Wesley Clark Didn't Dump Clinton, Campaign Says

05/15/2008 05:12 am ET | Updated May 25, 2011
  • Sam Stein Senior Politics Editor, The Huffington Post

Reports surfaced soon after Hillary Clinton's slim win in last night's Indiana primary that one of her chief surrogates, General Wesley Clark, had called the senator telling her to drop out of the Democratic race.

Those reports, the Clinton campaign said on Wednesday, weren't true. "Wes Clark was on a plane out of the country last night," emailed Howard Wolfson. "So no [they didn't talk]." He did not elaborate further.

A spokesperson in Clark's office also denied that he had spoken to Clinton, TPM Election Central reported.

Clark has been one of Clinton's staunchest backers. A fellow Arkansan, he served as NATO commander during Bill Clinton's administration. His run for the White House in 2004 ended with a sputter. But since then, he has been viewed as a behind-the-scenes power broker within the Democratic Party. Indeed, his name has surfaced as a possible running mate both for Sen. Barack Obama or Clinton. In short, his defection from the Clinton campaign - or his telling the New York Democrat Senator to drop out of the race - would constitute a serious blow to her dwindling chances at the nomination.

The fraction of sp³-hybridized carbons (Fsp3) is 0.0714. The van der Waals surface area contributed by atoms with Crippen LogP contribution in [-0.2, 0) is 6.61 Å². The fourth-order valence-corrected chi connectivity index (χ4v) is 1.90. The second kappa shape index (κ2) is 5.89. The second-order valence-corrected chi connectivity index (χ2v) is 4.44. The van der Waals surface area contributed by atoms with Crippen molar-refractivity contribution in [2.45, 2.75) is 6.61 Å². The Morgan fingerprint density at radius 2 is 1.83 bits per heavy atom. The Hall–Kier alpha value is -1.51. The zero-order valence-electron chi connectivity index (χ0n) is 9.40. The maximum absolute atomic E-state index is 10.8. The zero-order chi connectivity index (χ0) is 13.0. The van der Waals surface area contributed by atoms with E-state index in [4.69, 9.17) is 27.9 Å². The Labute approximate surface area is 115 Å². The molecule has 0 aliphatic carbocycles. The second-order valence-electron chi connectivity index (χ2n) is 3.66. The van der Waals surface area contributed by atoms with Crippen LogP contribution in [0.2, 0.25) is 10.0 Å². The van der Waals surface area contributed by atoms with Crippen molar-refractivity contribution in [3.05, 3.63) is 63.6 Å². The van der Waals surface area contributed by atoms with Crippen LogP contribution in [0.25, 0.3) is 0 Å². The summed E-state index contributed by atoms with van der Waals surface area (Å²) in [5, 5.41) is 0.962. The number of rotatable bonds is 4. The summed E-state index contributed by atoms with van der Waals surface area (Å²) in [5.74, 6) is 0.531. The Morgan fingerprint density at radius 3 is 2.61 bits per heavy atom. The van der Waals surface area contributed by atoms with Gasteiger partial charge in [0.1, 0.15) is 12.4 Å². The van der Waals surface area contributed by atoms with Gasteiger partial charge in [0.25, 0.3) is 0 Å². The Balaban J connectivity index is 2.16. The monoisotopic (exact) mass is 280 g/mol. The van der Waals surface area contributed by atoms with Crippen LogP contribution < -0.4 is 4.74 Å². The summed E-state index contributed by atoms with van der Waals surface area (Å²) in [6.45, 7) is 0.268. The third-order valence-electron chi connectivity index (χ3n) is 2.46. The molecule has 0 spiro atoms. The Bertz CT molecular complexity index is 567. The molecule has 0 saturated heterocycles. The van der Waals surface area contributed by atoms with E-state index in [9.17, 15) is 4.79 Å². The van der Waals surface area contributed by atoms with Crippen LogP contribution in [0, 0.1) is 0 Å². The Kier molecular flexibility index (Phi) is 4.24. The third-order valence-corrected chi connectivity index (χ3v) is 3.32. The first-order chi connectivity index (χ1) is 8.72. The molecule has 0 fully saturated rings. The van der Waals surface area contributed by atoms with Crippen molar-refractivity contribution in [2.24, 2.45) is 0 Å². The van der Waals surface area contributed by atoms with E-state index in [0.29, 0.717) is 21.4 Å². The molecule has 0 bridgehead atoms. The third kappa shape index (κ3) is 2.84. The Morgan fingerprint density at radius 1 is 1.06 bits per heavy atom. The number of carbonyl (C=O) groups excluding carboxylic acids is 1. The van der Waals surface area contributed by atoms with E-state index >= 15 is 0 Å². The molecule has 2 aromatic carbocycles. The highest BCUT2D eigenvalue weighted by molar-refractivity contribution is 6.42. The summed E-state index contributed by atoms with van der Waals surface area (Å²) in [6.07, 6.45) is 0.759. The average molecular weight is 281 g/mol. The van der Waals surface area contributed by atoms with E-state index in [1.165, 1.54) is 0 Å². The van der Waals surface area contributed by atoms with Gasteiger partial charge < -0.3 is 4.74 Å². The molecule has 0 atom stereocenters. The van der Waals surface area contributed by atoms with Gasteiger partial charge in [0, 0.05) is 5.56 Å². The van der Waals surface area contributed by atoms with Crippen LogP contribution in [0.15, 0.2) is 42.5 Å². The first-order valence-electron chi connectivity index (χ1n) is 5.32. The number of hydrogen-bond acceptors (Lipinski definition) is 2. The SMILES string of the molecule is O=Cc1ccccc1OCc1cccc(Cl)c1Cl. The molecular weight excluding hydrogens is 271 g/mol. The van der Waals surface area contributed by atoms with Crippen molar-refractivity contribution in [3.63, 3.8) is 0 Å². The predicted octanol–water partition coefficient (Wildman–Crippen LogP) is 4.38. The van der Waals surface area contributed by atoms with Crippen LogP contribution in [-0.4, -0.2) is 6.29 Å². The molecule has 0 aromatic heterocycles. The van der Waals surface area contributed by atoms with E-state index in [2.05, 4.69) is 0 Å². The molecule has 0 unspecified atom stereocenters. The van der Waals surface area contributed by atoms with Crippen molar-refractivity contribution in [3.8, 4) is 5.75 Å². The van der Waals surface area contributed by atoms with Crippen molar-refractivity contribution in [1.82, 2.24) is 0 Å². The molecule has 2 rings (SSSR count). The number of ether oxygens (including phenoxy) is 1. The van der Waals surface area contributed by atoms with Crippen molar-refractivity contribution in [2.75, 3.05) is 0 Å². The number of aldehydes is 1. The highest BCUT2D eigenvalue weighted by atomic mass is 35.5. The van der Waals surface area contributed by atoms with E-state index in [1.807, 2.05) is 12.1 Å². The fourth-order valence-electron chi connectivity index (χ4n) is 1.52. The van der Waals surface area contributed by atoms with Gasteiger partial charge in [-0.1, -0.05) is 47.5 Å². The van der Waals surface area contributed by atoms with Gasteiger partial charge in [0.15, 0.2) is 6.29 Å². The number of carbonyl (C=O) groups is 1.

But while Clinton may, for the time being, be holding on to Clark, she did lose a prominent supporter from her ranks. Former Senator and Democratic nominee George McGovern announced on Wednesday that he was changing his endorsement from Clinton to Obama and urged the former to gracefully exit the campaign.